Don’t be confused about contemporary art dialogue. Yes, concepts are important. The concept behind your art, Aline, is painting itself. Don’t forget that. Your art is about painting. If some frou-frou contemporary artist asks you what your art is about, just say: it’s about painting, and all that painting does: it’s about being flat, it’s about creating depth, too, it’s about the illusion that paint does so well, and it’s also about representing the integrity and presence of the paint itself. The content of your paintings is not just the landscape or the figure, it’s also the paint. But, tell that person you paint the figure because you are a humanist, and you are out to preserve humanity in your art. Tell him your art is a process of preservation. Explain all the ways that painting is a human process, and that that is ultimately what you are doing with your art: representing and preserving humanity in your art, through the process and medium of painting.
—Cameron Bennett, April 21, 2014
Two weeks ago, my blog described the confusion and frustration I had experienced when a nonrepresentational artist challenged my mostly representational approach to painting. One of my favorite teachers galloped to the rescue with the above advice. In effect, he says, there’s no quandary; I am not “just practicing”–I am “just painting”! He explains that the whole spectrum of artistic styles, approaches and genres, representational and nonrepresentational, boils down to the handling of paint. And when I choose to paint a figure with my paint, I do so to “preserve humanity.” Wow. That makes me feel important! I’ve never been good at memorization, but that’s one phrase I am committing to memory.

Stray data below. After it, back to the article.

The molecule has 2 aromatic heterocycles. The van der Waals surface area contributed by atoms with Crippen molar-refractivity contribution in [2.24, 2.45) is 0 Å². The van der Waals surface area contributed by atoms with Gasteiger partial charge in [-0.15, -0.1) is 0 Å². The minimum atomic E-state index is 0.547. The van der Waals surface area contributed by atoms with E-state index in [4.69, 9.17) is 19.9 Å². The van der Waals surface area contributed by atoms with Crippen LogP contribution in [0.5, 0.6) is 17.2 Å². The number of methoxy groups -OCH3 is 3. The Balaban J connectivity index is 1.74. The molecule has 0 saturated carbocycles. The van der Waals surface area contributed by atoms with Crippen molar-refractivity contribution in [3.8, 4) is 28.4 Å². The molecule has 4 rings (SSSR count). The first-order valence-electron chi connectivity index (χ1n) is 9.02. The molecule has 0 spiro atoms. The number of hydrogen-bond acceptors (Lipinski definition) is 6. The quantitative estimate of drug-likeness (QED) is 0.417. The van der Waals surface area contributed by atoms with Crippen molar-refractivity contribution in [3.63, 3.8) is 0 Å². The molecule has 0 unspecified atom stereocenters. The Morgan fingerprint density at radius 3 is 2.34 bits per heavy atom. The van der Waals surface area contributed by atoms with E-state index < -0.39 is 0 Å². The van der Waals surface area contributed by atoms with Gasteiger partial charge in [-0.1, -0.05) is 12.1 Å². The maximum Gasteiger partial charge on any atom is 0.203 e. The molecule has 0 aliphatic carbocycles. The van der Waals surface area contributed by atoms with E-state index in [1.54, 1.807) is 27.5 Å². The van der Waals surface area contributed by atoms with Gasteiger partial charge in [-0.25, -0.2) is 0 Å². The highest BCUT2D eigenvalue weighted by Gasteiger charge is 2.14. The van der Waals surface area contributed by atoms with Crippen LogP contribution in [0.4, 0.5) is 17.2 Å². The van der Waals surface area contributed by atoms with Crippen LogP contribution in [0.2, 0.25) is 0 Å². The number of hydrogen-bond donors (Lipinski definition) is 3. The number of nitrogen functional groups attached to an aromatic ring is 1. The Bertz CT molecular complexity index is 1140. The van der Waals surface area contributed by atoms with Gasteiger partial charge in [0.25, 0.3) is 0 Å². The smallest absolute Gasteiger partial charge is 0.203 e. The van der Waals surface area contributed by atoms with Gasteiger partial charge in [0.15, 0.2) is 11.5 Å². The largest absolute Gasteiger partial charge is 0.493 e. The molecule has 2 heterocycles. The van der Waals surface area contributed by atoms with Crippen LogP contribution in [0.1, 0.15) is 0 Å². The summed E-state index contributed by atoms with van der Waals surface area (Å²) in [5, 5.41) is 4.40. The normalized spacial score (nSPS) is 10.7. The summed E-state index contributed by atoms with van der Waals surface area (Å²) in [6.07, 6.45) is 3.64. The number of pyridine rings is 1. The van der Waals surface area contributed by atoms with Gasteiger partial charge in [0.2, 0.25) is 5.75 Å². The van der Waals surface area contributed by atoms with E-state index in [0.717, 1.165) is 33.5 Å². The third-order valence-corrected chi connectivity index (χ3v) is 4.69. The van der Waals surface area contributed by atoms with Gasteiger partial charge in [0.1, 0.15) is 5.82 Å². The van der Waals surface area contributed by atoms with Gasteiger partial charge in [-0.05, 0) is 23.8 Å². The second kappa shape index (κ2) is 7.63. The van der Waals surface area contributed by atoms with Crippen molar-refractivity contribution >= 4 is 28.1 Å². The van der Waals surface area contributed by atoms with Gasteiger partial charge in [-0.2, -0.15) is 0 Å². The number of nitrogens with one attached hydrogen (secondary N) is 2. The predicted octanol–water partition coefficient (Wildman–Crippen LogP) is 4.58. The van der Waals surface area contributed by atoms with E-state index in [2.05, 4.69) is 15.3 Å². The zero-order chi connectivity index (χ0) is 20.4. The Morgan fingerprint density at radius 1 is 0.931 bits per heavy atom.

Thus reinforced, I have decided that my figurative works shall be the subject of my month as Featured Artist at the East Colony Fine Art Gallery. They constitute the most of, hopefully my best, recent works. I have been checking them out and filling in backgrounds and fixing flaws. Risky business, that. But if I spoil a painting by fixing its flaws, it just goes on the discard pile. I will have more than enough to pick from. The two that I did last week are candidates:
I filled in background for these two:
I considered the painting below as a candidate, if I could get rid of the “snarky” expression I objected to when I first blogged about it (here).
But to do so, I had to open her eyes, I felt. That’s a tricky proposition since I don’t have the model to look at. It’s hard to get the whites of the eyes in shadow without it looking weird. So I’m not sure I will ever get the eyes right. Maybe you don’t like it anyway. I am going to include as many clothed figures as I can come up with, so as not to overwhelm a public more accustomed to landscapes and still lifes.
Last week, East Colony celebrated the advent of Spring in New England with its annual “Petals 2 Paint” show. 28 floral designers each chose a painting or artwork to serve as inspiration for a floral display. It was the best year ever. Here are a few of the most original, which includes my designer:
Aline Lotter is currently exhibiting:
at the Hatfield Gallery and the East Colony Fine Art Gallery in Manchester (both are in Langer Place, 55 S. Commercial St., Manchester, NH); at the Bartlett Inn and Bernerhof Inn in Bartlett; at the Red Jacket Inn in North Conway; at the law offices of Mesmer and Deleault at 41 Brook St in Manchester; at the Manchester office of Congresswoman Carol Shea Porter; in French Hall (the main building) of the New Hampshire Institute of Art in Manchester, NH; and at her studio by appointment (email: firstname.lastname@example.org).
You may also view paintings with prices and order prints at my Fine Art America page. If the painting you are interested in is not there, or if you prefer to bypass that experience, you may contact me using the private feedback form below. If you want to add a public comment to this blog, go to the bottom of this page where it says “Leave a Reply“, and enter your comment in that box. I love to get public comments, so don’t be shy!